Armagh, a county of gentle hills, is one of the 6 counties that make up the current Northern Ireland. Its northern part has rightfully gained the name of the "Garden of Ulster", being famous for its Bramley apples, garden plants and jam.
The county is particularly attractive for both its history and the legends that originated here, that can be traced back to at least 500 BC, when the Celts were having massive parties at the Palace of Ard Mhacha from which the county draws its name.
The city of Armagh is the place where history meets legend. It was, in prehistoric times, the seat of Ulster Kings. "The Cathedral City", as it is called, has been, since 1152, Ireland's ecclesiastical capital. St. Patrick's cathedral, destroyed in the course of Viking and Norman raids and rebuilt in the 12th century, is the only remnant of medieval Armagh that is still standing. It was from here that Patrick, the patron saint of Ireland, spread Christianity throughout the north of the island. But it is here, as well, that the legends of the Fianna and of Cù Chulain (Ireland's version of Arthur and the Knights of the Round Table) originated. The present Church of Ireland Cathedral was built on the site of the original palace of Ard Mhacha.
Other historical attractions for the visitor would be the dolmens (the Ballykeel Dolmen, for example), as well as the Celtic and Christian sites of importance all over the county. The oldest Christian monument in Ireland can be found in Armagh: the Kilnasaggart stone (near Jonesborough), around 1000 years old.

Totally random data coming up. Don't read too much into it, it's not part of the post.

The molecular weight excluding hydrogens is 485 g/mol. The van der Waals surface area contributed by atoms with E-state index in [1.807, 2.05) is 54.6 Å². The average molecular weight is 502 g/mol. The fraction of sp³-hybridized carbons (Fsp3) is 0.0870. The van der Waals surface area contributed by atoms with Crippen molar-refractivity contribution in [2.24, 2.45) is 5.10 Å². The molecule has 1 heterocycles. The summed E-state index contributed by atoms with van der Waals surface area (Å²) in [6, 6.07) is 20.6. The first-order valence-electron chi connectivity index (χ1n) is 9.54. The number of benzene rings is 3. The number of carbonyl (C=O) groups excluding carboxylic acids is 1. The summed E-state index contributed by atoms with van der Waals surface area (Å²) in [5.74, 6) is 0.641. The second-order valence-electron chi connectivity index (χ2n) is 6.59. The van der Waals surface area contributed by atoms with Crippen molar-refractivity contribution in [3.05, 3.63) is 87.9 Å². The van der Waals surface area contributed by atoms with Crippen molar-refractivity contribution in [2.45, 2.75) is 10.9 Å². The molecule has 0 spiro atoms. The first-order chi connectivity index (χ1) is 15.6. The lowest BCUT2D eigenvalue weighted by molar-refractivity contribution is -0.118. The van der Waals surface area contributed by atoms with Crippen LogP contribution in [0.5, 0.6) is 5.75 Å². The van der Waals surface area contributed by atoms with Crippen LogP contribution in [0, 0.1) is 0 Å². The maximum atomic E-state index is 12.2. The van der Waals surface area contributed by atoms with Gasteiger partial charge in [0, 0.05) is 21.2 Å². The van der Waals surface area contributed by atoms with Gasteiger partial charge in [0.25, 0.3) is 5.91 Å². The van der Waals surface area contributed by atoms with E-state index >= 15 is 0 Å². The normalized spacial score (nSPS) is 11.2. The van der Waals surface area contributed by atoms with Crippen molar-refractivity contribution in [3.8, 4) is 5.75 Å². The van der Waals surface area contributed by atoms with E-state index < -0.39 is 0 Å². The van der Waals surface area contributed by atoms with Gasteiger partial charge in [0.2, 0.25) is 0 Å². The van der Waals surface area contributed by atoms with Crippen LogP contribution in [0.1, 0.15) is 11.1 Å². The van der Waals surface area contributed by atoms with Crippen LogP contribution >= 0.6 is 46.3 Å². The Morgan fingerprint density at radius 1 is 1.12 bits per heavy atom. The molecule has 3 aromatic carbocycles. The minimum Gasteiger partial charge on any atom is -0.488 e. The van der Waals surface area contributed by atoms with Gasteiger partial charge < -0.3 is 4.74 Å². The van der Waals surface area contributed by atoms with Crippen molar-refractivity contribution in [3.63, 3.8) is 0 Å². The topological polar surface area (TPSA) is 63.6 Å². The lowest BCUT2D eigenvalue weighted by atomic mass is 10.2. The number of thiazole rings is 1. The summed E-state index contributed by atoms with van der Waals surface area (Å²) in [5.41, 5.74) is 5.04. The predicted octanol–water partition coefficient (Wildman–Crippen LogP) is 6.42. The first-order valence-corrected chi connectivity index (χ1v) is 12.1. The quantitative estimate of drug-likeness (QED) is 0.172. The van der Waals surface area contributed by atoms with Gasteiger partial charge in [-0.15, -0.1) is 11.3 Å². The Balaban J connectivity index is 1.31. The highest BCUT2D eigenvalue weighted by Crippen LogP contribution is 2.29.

Where both the myth and the natural beauty lovers should meet is the south of the county (which is, in fact, more visited by tourists than the north), at the Ring of Gullion, which is actually a walking trail, but where it is said that one can follows the footsteps of Cù Chulain. Geologically speaking, this is a volcanic region, the volcanic activity having generated breathtaking scenery.
An Ice Age remnant worth mentioning is "The Black Pigs' Dike", as it is called a long sand and gravel ditch that constitutes the natural barrier between northern and southern Ireland. What is striking about it is that it looks man-made, but is in fact the result of the melting process of glaciers.
The northern border of the county is Lough Neagh, the largest lake of Ireland.
A tourist need not be worried about things to do while in vacation in Armagh: for the lovers of traditional music, there are plenty of sessions, especially during the summer, that may occasionally include storytelling by a seanchai, a traditon that has been lost in other parts of the country. Summertime is the season for festivals, that are held all over the county, and the pubs compete with one another in offering events to the locals and visitors. Adventure sports, cycling, horse-riding may keep busy even the most "active" people. Not to mention that one can witness a game of road bowls, or "road bullets", an archaic traditional sport only "practiced" today in Armagh and Cork, that involves throwing a 28oz iron ball along a stretch of road between 2 and 3 miles long.